How to clean, align, install, lubricate and tighten gaskets for ideal results.

Gasket failures can be problematic, causing unwanted downtime, revenue loss and safety concerns. Failure analysis shows that up to 85 percent of all gasket failures are due to faulty user installation, though it is important to note that with proper training and installation procedures, most of these failures are preventable. ASME PCC-1 is a post-construction guideline for pressure boundary bolted flange joint assemblies, and the bulk of gasket manufacturers derive their installation procedures from this guideline. For the end user who does not have an installation procedure, it is a great resource to have; however, the book is more than 99 pages and is not suitable to carry around in the field.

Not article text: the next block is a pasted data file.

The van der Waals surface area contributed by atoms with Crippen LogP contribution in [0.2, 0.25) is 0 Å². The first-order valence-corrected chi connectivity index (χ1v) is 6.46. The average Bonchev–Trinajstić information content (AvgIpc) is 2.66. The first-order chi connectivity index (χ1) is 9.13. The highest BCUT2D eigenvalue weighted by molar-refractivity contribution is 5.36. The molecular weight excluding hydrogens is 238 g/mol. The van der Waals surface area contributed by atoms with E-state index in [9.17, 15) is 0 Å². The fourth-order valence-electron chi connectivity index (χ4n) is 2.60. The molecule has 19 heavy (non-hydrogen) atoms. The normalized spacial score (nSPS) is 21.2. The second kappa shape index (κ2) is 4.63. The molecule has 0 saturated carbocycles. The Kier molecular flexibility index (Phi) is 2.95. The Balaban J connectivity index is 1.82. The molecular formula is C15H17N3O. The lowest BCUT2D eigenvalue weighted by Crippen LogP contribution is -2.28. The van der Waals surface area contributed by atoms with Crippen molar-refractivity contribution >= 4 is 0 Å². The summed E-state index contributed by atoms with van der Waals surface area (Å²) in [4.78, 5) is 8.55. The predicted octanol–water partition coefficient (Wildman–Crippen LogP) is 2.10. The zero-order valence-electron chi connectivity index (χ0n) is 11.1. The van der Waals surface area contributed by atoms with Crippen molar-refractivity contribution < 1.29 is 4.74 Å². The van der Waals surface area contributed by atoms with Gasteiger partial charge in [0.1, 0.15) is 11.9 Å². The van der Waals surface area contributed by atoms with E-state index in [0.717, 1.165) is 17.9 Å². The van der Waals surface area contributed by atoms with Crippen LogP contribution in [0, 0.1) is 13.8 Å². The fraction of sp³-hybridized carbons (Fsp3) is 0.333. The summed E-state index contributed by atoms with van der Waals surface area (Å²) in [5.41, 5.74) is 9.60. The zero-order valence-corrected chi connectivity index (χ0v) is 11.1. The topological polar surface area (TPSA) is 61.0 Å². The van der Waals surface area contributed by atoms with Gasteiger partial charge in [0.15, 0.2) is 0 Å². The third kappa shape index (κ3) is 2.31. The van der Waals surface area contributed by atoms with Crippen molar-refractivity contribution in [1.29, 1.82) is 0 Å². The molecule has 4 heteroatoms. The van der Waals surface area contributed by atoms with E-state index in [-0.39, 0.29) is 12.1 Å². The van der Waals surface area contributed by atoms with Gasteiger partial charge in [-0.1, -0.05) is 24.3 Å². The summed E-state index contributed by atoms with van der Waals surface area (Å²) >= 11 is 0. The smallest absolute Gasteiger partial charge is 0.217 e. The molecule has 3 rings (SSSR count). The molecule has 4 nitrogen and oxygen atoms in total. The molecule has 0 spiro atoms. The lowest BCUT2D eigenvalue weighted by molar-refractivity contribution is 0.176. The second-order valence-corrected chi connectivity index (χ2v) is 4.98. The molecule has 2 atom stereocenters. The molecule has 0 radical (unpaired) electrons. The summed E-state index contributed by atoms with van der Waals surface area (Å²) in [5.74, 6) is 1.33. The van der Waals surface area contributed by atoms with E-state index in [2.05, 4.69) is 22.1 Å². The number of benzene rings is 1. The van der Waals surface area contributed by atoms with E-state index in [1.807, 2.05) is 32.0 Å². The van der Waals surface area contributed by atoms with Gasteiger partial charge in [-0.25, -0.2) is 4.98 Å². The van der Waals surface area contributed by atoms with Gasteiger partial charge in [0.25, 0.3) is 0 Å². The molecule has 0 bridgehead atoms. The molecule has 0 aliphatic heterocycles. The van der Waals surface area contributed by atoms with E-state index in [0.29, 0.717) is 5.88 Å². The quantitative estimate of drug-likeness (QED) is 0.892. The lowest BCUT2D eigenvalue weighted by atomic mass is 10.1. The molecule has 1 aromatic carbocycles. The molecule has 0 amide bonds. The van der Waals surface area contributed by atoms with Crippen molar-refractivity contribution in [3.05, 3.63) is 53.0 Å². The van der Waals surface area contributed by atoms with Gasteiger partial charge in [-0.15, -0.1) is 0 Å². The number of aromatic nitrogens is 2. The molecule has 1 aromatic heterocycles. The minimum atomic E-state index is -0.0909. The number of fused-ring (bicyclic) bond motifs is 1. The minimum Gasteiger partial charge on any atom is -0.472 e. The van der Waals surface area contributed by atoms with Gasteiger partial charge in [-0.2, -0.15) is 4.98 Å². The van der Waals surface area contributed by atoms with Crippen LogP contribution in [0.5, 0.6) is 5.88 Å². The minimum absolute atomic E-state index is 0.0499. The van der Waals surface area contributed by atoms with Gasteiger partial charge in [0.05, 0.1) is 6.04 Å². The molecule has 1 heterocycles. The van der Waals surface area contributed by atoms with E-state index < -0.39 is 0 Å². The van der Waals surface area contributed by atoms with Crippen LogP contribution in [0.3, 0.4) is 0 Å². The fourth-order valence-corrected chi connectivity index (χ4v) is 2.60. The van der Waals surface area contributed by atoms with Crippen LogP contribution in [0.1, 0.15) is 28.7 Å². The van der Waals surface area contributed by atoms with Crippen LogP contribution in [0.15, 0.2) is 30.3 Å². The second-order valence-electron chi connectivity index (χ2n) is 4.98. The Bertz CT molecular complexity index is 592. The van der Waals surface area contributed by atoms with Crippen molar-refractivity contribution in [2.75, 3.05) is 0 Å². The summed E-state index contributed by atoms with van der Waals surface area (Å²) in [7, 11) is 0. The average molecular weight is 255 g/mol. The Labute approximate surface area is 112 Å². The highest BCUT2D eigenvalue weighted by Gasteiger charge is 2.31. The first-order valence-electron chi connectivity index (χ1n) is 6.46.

To help with this, the Fluid Sealing Association, (FSA), in conjunction with the European Sealing Association, (ESA), have created a Gasket Installation Procedures pocket book (available in nine languages on the FSA and ESA websites, fluidsealing.com, europeansealing.com) to help installers focus on the key points of proper gasket installation. Following is a summary of the six principal areas of focus in sequential order.

Circle tightening illustrationFigure 1: Legacy method or cross-bolt tightening pattern (Graphics courtesy of FSA)

Prior to starting any installation, it is important to follow all company safety procedures and policies to ensure the system has been depressurized, drained and de-energized (lockout and tagout procedures) and have all the necessary personal protection equipment (PPE) and tools to help the job go as smoothly and as safely as possible. At minimum, equipment should consist of:

  • calibrated torque wrench or other tightening device
  • wire brush
  • hard hat
  • safety goggles and/or face shield
  • lubricant
  • other plant specified equipment

Step 1: Clean and Examine